When the latest generation Discovery appeared it was generally thought that the asking price would be too steep for it to follow its predecessor and be made available as a commercial. Land Rover, however, decided differently and its in-house special vehicle operation set about converting the luxury five-door, permanent four-wheel drive off-roader into a van.
Power comes from a 2,720cc V6 turbodiesel — it’s not available with the 4.4-litre V8 petrol option from the car range — which produces 188hp at 4,000rpm and develops a substantial peak torque of 439Nm at 1,900rpm. This is a very refined and powerful engine and is more than up to the job. It’s just as at home on the motorway as tackling low-speed off-road conditions.
It comes with a six-speed manual transmission, but a six-speed automatic gearbox can be specified for an extra £1,505. Air suspension is fitted as standard and the four-wheel drive system is controlled electronically using a large turnwheel and a couple of switches in front of the gearstick.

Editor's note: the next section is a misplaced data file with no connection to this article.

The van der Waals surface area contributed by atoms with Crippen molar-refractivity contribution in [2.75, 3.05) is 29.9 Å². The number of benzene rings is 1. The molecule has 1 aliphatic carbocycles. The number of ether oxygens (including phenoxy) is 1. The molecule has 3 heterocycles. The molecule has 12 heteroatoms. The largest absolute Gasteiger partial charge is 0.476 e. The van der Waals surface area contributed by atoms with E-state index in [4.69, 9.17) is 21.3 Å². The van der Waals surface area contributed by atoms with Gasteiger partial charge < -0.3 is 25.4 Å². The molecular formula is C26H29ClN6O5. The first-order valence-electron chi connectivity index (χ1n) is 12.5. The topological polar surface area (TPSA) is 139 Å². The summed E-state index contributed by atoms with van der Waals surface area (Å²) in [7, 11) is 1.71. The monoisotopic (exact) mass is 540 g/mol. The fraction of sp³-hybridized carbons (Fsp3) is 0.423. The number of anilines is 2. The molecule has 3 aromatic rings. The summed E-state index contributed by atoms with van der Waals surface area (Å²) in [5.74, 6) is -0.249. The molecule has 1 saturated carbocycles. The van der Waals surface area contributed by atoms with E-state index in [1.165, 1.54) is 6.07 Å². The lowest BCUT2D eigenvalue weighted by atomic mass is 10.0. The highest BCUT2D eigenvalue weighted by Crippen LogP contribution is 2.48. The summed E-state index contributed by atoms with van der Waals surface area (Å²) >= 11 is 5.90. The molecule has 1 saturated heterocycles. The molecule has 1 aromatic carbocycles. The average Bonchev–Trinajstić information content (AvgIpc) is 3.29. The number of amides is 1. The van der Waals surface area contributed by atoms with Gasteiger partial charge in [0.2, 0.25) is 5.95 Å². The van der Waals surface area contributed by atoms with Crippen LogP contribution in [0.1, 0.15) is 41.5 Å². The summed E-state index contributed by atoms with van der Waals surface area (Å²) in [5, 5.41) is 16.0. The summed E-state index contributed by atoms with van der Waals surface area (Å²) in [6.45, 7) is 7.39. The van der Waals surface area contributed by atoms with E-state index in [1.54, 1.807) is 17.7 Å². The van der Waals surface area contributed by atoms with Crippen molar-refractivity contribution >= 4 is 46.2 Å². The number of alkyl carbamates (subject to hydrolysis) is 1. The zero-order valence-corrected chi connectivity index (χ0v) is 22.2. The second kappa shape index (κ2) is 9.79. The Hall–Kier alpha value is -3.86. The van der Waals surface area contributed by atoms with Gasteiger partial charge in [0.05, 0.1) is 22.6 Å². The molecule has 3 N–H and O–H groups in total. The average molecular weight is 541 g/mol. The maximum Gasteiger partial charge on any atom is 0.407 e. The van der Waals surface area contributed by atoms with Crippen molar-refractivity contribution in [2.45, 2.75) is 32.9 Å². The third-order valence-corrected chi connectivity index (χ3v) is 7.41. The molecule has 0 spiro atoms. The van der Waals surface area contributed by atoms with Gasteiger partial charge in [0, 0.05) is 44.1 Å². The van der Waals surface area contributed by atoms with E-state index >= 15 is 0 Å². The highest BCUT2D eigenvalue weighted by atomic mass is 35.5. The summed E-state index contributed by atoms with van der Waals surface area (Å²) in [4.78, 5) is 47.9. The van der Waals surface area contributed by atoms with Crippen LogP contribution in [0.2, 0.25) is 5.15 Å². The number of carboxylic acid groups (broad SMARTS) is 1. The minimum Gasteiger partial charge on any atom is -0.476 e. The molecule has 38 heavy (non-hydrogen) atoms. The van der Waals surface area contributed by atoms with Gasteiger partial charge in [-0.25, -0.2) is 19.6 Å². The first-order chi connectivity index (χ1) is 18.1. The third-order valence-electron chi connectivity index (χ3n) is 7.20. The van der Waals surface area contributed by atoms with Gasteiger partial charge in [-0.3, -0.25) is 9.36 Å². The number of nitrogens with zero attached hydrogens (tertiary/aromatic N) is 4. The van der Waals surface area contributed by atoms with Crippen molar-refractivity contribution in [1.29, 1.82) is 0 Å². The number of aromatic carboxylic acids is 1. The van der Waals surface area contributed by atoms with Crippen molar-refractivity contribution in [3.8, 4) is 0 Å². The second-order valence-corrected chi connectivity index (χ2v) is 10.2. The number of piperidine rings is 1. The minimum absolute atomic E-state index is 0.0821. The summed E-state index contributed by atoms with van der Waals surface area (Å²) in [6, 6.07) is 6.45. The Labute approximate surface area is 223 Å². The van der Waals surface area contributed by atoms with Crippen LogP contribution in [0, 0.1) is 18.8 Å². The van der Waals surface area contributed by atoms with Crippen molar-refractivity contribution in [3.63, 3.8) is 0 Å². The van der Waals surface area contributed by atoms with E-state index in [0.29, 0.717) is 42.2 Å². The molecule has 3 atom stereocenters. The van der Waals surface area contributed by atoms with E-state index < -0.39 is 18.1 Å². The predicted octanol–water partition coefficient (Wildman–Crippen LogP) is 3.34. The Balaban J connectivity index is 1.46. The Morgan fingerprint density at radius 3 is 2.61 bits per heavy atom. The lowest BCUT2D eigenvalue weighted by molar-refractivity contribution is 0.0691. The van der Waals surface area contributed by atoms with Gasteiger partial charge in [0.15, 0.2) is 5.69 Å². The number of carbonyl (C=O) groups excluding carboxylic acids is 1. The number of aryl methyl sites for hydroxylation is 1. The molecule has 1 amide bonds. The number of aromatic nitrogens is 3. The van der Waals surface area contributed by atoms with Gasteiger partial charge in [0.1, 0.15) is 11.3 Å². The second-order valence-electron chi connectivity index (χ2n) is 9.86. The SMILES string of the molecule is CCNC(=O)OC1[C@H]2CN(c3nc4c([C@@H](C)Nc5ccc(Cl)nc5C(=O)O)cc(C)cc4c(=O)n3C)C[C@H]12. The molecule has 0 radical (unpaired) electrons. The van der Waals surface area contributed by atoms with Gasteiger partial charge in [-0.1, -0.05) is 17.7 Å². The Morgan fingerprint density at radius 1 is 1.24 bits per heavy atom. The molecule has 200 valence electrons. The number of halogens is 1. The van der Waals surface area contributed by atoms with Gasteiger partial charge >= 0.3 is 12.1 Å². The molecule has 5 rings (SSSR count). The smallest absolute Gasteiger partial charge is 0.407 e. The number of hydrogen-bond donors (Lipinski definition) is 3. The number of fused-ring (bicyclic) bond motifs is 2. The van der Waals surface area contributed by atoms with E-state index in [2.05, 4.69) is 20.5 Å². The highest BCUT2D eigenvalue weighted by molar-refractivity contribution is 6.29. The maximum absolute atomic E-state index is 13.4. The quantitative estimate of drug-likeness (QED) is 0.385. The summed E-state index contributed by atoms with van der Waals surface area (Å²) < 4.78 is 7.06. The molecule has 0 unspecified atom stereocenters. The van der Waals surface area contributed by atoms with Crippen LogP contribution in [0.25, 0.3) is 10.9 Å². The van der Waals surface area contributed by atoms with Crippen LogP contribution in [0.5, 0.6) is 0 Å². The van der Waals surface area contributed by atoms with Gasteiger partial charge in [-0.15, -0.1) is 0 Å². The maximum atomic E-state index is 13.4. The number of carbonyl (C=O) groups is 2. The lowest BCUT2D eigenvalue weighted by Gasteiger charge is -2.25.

The engine, transmission, suspension and traction settings reconfigure for optimum driveability in the selected driving conditions. Taking out the rear seats provides a 2.1m3 load space which features a full length phenolic floor covering. A twopiece steel mesh bulkhead protects the cab occupants from the load. Gross payload is rated at 634kg and access to the load area is via either the two hinged side doors or the rear split top/bottom-hinged tailgate.
The rear side windows have been filled-in to hide the load from prying eyes. Specification is very high with the basic model having an electronic handbrake,17in alloy wheels, ABS and an alarm. The XS adds loads more goodies.
This is one hell of a civilised van, packed to the gunnels with kit, but it also comes at a high price. A very specialised LCV.